8. The Optica has a loiter speed of 130 km/h (70 kn; 81 mph) and a stall speed of 108 km/h (58 kn; 67 mph). The Optica project began in 1974 with a company, Edgley Aircraft Limited, formed by John Edgley who, with a small team, designed and built the original prototype. In 1982, institutional investors bought into the project and set up a production line at Old Sarum Airfield in Wiltshire. Over the next three years, the company was built up to full manufacturing capability, the aircraft received UK certification, and the first customer aircraft was delivered. Despite this success, the
  9. red750

    Hawker Typhoon

    It was intended to be a medium-high altitude interceptor, as a replacement for the Hawker Hurricane but several design problems were encountered and it never completely satisfied this requirement. The Typhoon was originally designed to mount twelve .303 inch (7.7 mm) Browning machine guns and be powered by the latest 2,000 hp engines. Its service introduction in mid-1941 was plagued with problems and for several months the aircraft faced a doubtful future. When the Luftwaffe brought the formidable Focke-Wulf Fw 190 into service in 1941, the Typhoon was the only RAF fighter capable
  10. red750

    Junkers Ju 87 Stuka

    Designed by Hermann Pohlmann, it first flew in 1935. The Ju 87 made its combat debut in 1937 with the Luftwaffe's Condor Legion during the Spanish Civil War and served the Axis forces in World War II. The aircraft is easily recognisable by its inverted gull wings and fixed spatted undercarriage. Upon the leading edges of its faired main gear legs were mounted the Jericho-Trompete (Jericho trumpet) wailing sirens, becoming the propaganda symbol of German air power and the so-called Blitzkrieg victories of 1939–1942. The Stuka's design included several innovations, including automati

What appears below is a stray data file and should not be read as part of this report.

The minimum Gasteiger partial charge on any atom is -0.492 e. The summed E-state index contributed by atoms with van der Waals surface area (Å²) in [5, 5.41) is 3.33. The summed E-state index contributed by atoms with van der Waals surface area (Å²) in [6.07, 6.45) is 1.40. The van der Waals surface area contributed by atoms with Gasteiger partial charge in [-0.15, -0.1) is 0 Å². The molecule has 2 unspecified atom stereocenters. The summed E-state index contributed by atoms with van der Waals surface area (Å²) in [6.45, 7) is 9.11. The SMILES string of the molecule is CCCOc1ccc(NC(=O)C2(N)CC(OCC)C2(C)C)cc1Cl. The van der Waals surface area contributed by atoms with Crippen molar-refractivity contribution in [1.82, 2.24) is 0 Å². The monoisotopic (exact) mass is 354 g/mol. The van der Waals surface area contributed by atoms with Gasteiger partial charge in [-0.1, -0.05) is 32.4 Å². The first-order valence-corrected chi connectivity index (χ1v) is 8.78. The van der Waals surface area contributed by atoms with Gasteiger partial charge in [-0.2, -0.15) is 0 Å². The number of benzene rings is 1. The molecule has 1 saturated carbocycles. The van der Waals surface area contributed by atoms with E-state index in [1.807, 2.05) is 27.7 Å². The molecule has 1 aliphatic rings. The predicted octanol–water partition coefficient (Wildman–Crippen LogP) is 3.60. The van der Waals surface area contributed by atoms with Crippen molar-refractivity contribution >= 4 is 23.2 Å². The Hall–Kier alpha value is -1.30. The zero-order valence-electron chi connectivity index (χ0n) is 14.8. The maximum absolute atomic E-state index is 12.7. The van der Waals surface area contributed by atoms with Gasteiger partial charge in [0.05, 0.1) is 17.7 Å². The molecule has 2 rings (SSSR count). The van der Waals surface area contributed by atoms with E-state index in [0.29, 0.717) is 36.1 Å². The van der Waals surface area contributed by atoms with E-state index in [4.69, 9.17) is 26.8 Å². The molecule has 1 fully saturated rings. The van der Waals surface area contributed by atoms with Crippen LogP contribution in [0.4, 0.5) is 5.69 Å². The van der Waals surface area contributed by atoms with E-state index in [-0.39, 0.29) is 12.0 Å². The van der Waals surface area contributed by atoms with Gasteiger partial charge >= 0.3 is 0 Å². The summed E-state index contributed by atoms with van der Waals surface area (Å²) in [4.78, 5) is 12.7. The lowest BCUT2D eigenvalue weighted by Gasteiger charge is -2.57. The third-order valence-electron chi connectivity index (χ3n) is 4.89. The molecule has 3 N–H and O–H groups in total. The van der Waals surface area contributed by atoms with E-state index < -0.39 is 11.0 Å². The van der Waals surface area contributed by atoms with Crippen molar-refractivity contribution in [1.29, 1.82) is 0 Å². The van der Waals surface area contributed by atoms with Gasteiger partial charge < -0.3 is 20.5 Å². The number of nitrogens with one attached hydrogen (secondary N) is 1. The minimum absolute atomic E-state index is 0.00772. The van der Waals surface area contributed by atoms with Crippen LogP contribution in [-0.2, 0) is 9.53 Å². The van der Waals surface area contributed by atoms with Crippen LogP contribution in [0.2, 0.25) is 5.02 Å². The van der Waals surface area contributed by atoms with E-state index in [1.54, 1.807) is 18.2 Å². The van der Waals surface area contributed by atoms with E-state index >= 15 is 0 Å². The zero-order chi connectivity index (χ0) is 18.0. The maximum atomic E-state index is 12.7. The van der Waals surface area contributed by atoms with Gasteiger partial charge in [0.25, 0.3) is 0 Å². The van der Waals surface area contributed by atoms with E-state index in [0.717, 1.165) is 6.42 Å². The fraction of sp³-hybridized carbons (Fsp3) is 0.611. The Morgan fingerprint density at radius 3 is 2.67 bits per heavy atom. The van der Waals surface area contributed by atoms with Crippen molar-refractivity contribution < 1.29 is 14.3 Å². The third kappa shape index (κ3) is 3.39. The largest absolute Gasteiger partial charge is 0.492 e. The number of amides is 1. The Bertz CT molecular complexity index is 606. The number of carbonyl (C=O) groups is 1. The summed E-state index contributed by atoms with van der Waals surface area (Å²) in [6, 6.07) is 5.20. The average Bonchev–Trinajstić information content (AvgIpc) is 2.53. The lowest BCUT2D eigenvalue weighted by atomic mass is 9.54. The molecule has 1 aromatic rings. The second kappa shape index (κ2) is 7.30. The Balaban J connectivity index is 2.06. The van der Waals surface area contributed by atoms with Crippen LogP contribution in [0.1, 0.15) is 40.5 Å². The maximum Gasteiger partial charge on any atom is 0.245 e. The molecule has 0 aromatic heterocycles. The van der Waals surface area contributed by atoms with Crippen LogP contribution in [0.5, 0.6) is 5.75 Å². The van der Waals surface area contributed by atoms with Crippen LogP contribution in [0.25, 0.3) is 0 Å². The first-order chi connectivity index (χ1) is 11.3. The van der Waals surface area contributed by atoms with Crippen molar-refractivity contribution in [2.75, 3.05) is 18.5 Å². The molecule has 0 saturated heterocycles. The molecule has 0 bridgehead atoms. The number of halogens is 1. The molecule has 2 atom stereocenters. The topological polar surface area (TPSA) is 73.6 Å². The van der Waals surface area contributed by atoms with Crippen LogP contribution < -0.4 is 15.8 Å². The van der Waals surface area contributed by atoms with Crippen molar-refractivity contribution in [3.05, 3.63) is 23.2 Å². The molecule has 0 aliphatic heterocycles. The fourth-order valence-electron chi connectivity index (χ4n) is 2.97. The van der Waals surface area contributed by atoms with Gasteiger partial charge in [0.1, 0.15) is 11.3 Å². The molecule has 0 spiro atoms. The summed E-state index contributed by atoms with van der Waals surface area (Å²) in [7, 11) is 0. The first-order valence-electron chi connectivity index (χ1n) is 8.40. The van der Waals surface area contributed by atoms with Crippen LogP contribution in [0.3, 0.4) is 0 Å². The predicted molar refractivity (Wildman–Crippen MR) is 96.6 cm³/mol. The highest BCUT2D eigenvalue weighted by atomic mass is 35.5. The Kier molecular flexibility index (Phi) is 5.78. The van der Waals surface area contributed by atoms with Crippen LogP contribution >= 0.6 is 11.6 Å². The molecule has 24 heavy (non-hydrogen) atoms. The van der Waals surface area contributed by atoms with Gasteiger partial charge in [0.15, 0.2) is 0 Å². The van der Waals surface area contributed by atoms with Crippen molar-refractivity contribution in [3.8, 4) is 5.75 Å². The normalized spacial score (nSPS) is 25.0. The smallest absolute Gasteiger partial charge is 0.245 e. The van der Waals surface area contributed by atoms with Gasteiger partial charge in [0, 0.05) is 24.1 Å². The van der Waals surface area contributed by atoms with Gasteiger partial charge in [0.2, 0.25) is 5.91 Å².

11. red750

    NASA AD-1

    The test program at the NASA Dryden Flight Research Center, Edwards California, which successfully demonstrated an aircraft wing that could be pivoted obliquely from zero to 60 degrees during flight. The unique oblique wing was demonstrated on a small, subsonic jet-powered research aircraft called the AD-1 (Ames-Dryden-1). The aircraft was flown 79 times during the research program, which evaluated the basic pivot-wing concept and gathered information on handling qualities and aerodynamics at various speeds and degrees of pivot. The AD-1 aircraft was delivered to Dryden
  12. The XB-43 was a development of the XB-42 Mixmaster, replacing the piston engines of the XB-42 with two General Electric J35 engines of 4,000 lbf (17.8 kN) thrust each. Despite being the first American jet bomber to fly, it suffered stability issues and the design did not enter production. United States Army Air Forces (USAAF) leaders in the Air Materiel Command began to consider the possibilities of jet-propelled bombers as far back as October 1943. At that time, Douglas Aircraft was just beginning to design a promising twin-engine bomber designated the XB-42. Reciprocating engines
  13. A modified version was designated A-35. The Vengeance was not used operationally by the United States, but was operated as a front-line aircraft by the British Royal Air Force, the Royal Australian Air Force, and the Indian Air Force in Southeast Asia and the Southwest Pacific. The A-31 remained in service with U.S. units until 1945, primarily in a target-tug role. In 1940, Vultee Aircraft started the design of a single engined dive-bomber, the Vultee Model 72 (V-72) to meet the requirements of the French Armée de l'Air. The V-72 was built with private funds and was intended for sa